Simply put, I’m not sure many people on the mainland US played ukulele between 1964 (Beatles first Ed Sullivan appearance) and 2006. On the other hand, MANY people are learning the ukulele today, and it will be interesting to see if they stick with the ukulele and add guitar, or transition to guitar, or leave music altogether.
Playing ukulele would certainly help as you learn barre chords (partial and full), and would be somewhat of a logical transition to classical guitar. However, metal strings on an acoustic or electric are still going to hurt more than a ukulele’s ever will.
I feel like it hasn't translated for me. But that being said I threw myself in the fire and started with Travis picking arrangements. WOW it's hard so I set the guitar a side and I just play Uke. Maybe I should do baby steps into the guitar world because for me guitar is daunting and uncomfortable. Holding a big dreadnought versus a nice concert ukulele... I much prefer the ukulele. However, I hope one day to learn a few nice songs on the guitar.
I've gone the other way. After years of playing guitar, I'm finding the small body and neck of a ukulele a bit of a challenge to hold comfortably. I also think I need to shave the bottom of the nut a bit, as I can't seem to consistently get a clean sound from barre chords on the first fret. I also can't seem to get the volume from my tenor uke that I hear in online videos. It may just be my newness to the uke, or the fact that I just finished construction of my uke on OCT 10, but I get a lot better volume playing with a lightweight pick.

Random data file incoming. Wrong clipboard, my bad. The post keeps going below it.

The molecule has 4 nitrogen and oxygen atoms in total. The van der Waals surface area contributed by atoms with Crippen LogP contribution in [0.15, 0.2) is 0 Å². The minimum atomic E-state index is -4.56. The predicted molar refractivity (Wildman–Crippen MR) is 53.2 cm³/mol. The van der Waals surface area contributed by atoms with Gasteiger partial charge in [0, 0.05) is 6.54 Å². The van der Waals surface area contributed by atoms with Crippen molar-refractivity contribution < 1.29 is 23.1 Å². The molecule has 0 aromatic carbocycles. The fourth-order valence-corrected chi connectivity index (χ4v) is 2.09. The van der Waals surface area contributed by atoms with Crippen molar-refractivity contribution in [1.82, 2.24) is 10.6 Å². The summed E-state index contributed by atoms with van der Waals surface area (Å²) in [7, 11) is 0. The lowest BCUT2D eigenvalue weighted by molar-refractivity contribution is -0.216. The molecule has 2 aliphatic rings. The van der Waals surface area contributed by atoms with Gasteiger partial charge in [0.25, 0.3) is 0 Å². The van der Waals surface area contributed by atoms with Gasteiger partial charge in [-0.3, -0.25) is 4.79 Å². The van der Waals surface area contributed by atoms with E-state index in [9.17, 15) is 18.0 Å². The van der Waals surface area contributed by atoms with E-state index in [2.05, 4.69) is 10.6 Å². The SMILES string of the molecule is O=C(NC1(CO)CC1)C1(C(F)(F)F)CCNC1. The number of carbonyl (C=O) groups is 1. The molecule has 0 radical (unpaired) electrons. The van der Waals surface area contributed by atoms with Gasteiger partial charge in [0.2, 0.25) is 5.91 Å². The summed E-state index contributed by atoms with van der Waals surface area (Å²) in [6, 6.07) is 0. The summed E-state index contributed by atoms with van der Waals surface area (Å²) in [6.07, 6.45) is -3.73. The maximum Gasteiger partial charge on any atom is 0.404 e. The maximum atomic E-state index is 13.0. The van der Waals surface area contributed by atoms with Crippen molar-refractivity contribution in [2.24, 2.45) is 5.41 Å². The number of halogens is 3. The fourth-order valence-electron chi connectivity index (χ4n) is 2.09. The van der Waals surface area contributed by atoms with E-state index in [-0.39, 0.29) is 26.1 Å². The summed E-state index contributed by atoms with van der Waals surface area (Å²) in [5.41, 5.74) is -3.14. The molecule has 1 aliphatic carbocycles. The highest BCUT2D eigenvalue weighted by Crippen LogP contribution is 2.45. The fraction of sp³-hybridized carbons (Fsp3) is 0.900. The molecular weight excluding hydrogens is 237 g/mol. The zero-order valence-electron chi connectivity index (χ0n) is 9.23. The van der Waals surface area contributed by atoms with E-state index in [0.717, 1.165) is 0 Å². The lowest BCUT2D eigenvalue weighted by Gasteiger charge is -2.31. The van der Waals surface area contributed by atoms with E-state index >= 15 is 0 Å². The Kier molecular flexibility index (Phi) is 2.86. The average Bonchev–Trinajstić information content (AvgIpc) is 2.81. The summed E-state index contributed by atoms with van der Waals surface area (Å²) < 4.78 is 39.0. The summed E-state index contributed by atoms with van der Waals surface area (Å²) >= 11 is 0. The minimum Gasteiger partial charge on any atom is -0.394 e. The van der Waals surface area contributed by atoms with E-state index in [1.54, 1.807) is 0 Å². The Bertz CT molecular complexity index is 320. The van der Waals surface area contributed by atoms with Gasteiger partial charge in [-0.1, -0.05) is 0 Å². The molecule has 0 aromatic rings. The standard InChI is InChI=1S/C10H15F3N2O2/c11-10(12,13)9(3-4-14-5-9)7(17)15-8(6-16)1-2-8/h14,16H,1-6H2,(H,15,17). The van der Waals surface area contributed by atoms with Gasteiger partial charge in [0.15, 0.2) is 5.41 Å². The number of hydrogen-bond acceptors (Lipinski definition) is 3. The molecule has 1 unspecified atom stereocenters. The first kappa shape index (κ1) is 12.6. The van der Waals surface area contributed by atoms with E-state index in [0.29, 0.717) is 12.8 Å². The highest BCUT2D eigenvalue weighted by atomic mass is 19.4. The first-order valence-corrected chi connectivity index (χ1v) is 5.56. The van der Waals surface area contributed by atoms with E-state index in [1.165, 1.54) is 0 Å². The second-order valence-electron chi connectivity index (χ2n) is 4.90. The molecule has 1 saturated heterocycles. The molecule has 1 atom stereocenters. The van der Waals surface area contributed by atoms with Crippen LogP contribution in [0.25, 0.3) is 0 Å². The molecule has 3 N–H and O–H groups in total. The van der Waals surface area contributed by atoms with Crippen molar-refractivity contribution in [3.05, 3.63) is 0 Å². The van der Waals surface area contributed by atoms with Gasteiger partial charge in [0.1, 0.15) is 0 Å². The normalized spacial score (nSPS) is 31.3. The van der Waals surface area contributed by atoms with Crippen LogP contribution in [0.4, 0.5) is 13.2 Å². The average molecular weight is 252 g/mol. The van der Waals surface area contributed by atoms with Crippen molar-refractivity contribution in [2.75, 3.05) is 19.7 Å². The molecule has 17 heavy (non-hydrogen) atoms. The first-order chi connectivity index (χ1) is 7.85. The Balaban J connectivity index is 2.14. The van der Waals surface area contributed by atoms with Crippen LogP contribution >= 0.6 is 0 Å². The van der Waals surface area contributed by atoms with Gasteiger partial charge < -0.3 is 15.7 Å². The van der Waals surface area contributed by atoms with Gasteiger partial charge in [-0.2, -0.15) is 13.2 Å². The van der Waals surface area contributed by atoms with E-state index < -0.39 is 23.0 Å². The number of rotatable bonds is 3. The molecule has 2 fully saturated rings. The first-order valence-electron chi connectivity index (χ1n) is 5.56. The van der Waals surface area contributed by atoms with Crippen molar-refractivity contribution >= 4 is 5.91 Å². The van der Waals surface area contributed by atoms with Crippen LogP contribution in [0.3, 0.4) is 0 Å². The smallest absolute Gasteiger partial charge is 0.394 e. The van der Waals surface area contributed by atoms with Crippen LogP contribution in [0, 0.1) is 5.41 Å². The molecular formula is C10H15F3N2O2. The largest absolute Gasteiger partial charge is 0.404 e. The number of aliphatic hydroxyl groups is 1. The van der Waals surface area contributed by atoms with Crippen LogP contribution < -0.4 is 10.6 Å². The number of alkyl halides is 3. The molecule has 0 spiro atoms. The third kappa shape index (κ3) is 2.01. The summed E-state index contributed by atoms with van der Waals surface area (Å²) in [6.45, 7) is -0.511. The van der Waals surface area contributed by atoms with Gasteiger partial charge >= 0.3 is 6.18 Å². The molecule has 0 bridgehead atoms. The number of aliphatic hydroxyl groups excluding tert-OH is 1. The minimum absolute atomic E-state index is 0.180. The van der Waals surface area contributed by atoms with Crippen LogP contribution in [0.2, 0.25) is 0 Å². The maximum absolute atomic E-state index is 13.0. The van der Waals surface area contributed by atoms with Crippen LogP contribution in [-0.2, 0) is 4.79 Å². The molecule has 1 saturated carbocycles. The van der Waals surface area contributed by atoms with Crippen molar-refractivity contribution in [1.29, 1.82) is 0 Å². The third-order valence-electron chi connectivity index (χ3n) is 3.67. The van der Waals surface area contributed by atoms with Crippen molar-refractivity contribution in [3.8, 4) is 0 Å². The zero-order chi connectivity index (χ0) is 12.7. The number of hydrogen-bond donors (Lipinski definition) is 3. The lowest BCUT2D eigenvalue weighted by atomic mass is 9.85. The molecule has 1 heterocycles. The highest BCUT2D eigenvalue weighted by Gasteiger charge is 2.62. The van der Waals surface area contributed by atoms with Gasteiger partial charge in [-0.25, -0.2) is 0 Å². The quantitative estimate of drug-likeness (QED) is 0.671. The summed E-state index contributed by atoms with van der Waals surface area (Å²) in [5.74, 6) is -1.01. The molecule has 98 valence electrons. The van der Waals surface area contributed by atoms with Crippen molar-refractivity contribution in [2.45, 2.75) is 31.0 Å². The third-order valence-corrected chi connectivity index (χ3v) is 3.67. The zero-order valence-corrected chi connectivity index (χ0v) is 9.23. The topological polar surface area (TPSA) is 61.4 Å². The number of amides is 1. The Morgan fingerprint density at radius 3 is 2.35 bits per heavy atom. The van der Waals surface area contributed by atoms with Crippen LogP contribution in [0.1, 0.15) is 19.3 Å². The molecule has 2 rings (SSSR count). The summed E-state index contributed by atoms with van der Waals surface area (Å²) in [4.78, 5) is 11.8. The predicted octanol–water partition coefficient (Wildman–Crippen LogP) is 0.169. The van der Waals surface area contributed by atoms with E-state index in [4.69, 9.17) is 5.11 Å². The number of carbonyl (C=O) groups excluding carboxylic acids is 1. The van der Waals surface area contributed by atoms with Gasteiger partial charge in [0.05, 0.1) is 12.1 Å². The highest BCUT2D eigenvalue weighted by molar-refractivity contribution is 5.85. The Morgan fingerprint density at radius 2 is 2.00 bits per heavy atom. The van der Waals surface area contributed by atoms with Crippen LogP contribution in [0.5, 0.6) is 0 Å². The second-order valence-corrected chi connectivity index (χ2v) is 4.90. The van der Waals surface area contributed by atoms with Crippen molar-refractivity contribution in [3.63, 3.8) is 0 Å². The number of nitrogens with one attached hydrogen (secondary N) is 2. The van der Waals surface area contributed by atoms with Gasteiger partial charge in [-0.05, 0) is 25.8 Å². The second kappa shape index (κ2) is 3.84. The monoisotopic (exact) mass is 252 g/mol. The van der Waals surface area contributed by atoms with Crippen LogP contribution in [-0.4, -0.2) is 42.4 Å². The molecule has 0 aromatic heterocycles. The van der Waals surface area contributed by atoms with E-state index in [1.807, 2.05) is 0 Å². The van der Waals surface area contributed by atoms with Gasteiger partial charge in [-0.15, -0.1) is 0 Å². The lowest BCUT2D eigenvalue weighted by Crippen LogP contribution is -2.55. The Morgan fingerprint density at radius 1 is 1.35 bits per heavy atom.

Definitely for me. I tried guitar about 7 years ago and I could not fret to save my life. After 5 or so years on the uke, I went back to guitar and it was so much easier. Especially the rhythm I gained from playing the uke so much. Using a pick definitely has it's own difficulties though that I do not like just feels unnatural to me.
Yes it does. I have been passionately playing ukulele for nine months and recently picked up the guitar and my ukulele practice was very helpful (especially as I switched to dGBE tuning on my uke at the same time). Having said that, probably not as helpful as nine months of guitar playing would have been.
FWIW i think I love ukulele and only kinda like guitar so will shortly be returning to a mongamous relationship once my experimentation phase is over.
Think uke will be my instrument for life now, but glad I took a guitar course in the 1980's. They are both string instruments with frets, must have an impact. Not really very interested in the complicated and big guitar. I may learn to play the uke though, it must somehow be the basic instrument
The idea is not that bad, so yes, this might work. I mean, learning to play the ukulele will not guarantee you that you will know how to play the guitar, but this will give you a slight familiarization with musical instruments, which is a significant advantage. By the way, if you are interested in learning to play the guitar or even drums, I can recommend you a website where I found an online course that I attended. Here it is https://middermusic.com/best-online-drum-lessons/.Hope my message will be helpful for you.